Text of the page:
We found that nearly half of surrogate decision-makers for incapacitated ICU patients at high risk of death or severe disability held substantially more optimistic expectations about prognosis compared with the treating physicians. These expectations arose from both misunderstandings by surrogates of physicians’ prognoses as well as from surrogates holding more optimistic beliefs about the patient’s prognosis compared with what they heard from the physician. Optimistic expectations by surrogates were associated with significantly longer duration of intensive treatment at the end of life without an increase in survival.
Our results suggest that problems persist with clinician-family communication in ICUs, despite substantial efforts in the last 2 decades to improve this aspect of ICU care. The prevalence of misperceptions about prognosis observed in our study was similar to that documented by Azoulay et al (5) and also similar to those observed in more recent single-center studies (68). The lack of improvement in this particular aspect of end-of-life care is consistent with published reports that patients’ and families’ perceptions of the quality of end-of-life care have not improved in the last decade (31).
The results of the present study suggest that the findings from prior single-center (8) and simulation-based studies (16–18) on this topic are broadly generalizable. Specifically, our data indicate that surrogates’ optimism about prognosis arises from both miscomprehension by surrogates of physicians’ expectations as well as surrogates holding systematically more optimistic beliefs than what they heard from the physicians. These findings fit with insights from decision psychology about optimism bias, which is the tendency of individuals to view themselves as more likely to have good outcomes compared with others (14). Taken together, these studies suggest that interventions to improve communication about prognosis need to address both the comprehensibility of prognostic information and also attend to the psychologic and affective complexities for surrogates coming to terms with news of a poor prognosis (15–1732–34).
It is uncertain how to intervene to improve the accuracy of surrogates’ prognostic expectations. In fact, expert clinicians such as palliative care consultants often avoid direct attempts to change surrogates’ prognostic expectations, instead align with surrogates’ optimism, attend to their emotions, and gently help them move in the direction of acceptance (35). A recent trial testing the effect of trained interventionists providing clear prognostic information to surrogates in ICUs found no impact on treatment decisions, but more psychologic distress among surrogates in the intervention arm (36). One possible explanation for these findings is that the protocolized intervention did not allow the interventionists to longitudinally support surrogates through the emotional difficulty of receiving news of a loved one’s poor prognosis.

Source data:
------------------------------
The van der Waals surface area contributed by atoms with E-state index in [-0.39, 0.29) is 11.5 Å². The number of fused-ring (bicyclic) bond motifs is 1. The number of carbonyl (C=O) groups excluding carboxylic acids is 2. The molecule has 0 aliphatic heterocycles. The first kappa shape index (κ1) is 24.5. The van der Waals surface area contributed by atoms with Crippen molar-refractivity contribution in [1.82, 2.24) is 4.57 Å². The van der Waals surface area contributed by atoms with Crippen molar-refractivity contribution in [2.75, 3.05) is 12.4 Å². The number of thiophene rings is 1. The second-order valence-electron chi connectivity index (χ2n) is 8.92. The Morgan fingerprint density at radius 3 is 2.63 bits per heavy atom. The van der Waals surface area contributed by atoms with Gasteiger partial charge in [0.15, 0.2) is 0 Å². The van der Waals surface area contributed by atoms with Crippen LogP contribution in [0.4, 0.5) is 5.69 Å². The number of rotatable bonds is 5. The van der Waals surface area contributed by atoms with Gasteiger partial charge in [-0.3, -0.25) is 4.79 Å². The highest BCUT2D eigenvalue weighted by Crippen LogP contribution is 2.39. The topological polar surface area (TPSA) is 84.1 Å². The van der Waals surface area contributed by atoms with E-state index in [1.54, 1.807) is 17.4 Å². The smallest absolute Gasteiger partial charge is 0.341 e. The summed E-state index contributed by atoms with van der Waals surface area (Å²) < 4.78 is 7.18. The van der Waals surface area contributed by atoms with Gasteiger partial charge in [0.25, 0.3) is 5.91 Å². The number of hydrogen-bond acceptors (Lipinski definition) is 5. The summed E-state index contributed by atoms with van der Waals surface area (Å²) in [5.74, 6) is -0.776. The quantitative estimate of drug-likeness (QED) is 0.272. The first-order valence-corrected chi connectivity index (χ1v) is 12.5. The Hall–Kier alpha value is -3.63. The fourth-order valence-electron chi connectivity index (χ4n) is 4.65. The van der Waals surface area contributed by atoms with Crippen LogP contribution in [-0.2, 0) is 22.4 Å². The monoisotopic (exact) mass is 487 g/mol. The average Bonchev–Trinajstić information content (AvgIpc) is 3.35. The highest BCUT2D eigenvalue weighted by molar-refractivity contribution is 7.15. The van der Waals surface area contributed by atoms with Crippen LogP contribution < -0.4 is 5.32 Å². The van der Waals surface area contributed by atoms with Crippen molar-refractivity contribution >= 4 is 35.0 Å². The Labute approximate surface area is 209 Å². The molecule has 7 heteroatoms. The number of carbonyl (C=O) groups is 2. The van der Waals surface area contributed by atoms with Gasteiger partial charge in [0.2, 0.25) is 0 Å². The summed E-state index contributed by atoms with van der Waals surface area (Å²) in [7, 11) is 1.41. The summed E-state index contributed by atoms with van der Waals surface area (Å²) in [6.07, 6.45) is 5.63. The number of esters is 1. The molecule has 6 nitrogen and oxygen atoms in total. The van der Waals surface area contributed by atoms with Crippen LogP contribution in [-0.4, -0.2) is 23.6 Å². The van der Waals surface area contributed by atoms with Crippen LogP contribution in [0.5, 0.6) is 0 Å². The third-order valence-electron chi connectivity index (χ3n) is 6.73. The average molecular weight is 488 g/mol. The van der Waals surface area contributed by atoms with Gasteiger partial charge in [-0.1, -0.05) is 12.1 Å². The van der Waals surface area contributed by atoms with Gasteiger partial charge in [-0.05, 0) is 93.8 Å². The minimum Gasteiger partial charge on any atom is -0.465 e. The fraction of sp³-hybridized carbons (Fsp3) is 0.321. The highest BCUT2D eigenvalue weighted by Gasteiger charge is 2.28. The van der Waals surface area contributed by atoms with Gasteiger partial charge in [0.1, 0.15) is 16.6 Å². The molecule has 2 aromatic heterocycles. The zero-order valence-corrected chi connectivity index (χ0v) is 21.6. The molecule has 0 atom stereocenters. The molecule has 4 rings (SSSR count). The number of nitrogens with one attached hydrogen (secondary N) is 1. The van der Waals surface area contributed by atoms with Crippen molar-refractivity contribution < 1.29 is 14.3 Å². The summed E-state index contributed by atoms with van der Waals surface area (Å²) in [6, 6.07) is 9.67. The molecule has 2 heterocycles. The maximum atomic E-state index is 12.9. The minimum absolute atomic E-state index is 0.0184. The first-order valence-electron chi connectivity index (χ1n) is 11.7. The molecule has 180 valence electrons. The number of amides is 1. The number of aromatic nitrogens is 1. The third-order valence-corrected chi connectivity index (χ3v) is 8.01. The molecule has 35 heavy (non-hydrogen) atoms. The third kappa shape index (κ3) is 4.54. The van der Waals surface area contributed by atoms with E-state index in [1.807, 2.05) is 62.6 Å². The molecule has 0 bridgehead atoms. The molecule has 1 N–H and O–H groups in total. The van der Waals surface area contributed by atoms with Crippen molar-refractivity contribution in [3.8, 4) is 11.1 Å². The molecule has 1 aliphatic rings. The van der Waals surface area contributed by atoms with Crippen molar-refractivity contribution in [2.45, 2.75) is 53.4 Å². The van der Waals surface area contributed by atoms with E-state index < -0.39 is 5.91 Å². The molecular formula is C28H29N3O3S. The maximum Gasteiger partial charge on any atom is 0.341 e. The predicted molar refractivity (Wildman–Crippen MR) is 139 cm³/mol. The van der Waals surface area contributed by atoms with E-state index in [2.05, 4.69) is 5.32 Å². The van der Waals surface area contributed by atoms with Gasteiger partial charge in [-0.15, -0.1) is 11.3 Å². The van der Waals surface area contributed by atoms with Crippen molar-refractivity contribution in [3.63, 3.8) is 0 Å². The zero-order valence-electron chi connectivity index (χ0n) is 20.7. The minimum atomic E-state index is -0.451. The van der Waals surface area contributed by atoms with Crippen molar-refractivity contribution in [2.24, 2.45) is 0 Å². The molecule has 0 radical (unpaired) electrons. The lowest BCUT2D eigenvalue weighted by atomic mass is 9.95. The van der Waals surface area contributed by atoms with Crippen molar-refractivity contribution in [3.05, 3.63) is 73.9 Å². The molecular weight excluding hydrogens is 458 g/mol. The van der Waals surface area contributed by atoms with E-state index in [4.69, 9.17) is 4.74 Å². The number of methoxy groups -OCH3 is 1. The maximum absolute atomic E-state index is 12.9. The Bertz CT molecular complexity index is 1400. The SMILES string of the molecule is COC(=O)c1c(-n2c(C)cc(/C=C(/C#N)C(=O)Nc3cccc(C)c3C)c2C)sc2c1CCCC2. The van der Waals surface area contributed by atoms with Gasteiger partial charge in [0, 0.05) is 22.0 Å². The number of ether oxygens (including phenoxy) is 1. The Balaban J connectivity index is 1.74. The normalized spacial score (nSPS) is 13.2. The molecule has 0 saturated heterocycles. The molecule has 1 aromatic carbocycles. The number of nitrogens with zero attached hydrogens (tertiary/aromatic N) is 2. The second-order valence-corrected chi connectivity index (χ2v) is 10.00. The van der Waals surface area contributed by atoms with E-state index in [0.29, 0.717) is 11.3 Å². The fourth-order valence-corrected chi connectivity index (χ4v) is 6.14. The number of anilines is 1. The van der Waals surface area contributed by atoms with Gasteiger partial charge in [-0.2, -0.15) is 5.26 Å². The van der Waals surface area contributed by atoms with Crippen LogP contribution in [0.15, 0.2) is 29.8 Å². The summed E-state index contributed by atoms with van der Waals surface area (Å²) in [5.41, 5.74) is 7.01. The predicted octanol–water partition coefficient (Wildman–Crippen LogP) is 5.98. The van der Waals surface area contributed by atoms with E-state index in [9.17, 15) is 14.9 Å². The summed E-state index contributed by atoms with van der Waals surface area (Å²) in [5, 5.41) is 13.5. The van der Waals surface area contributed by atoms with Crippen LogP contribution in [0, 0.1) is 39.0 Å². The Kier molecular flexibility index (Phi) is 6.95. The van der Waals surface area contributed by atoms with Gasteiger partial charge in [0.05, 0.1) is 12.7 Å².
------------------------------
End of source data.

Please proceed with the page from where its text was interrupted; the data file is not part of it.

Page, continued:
The finding that optimism about prognosis by surrogates is associated with more invasive treatment at the end of life highlights the potential clinical and economic consequences of ineffective communication in ICUs. Our results may partially explain the results of the study to understand prognoses and preferences for outcomes and risks of treatments (SUPPORT) trial, which showed no effect on healthcare usage near the end of life from an intervention in which physicians were provided with model-derived prognostic estimates for patients with serious illness (37). In the SUPPORT trial physicians rarely shared the prognostic estimates with patients/surrogates, yet our data suggest that surrogates’ prognostic expectations—which differ from physicians’—may substantially influence usage. Our results are consistent with studies of nursing home residents and elderly outpatients, which reported that individuals’ were less willing to authorize intensive treatment when they had accurate expectations about prognosis (2938).
This study has several limitations. First, all study ICUs had academic affiliations; therefore, it is uncertain whether our findings can be generalized to nonacademic settings and regions of the United States not represented in the trial sites. Second, the cohort was predominantly Caucasian, and these results may not generalize to other racial and ethnic groups. Third, the cohort study design does not allow us to make causal inferences from the observed associations. Fourth, due to the logistical challenges of studying surrogate decision-makers in crisis situations, we did not make serial measurements of prognostic estimates and, therefore, were not able to quantify the natural history of surrogates’ prognostic expectations during a terminal hospitalization and how this relates to decisions about life support.
This multicenter study shows that optimistic expectations about prognosis are prevalent among surrogates of patients with advanced critical illness, arise both from misunderstandings by surrogates and from surrogates holding more hopeful beliefs than what they heard from physicians and are associated with a longer duration of intensive treatment at the end of life. These findings underscore the need to develop strategies to improve the comprehensibility of physicians’ prognostications, and also to attend to the emotional and psychologic challenges surrogates face when confronted with news of a poor prognosis.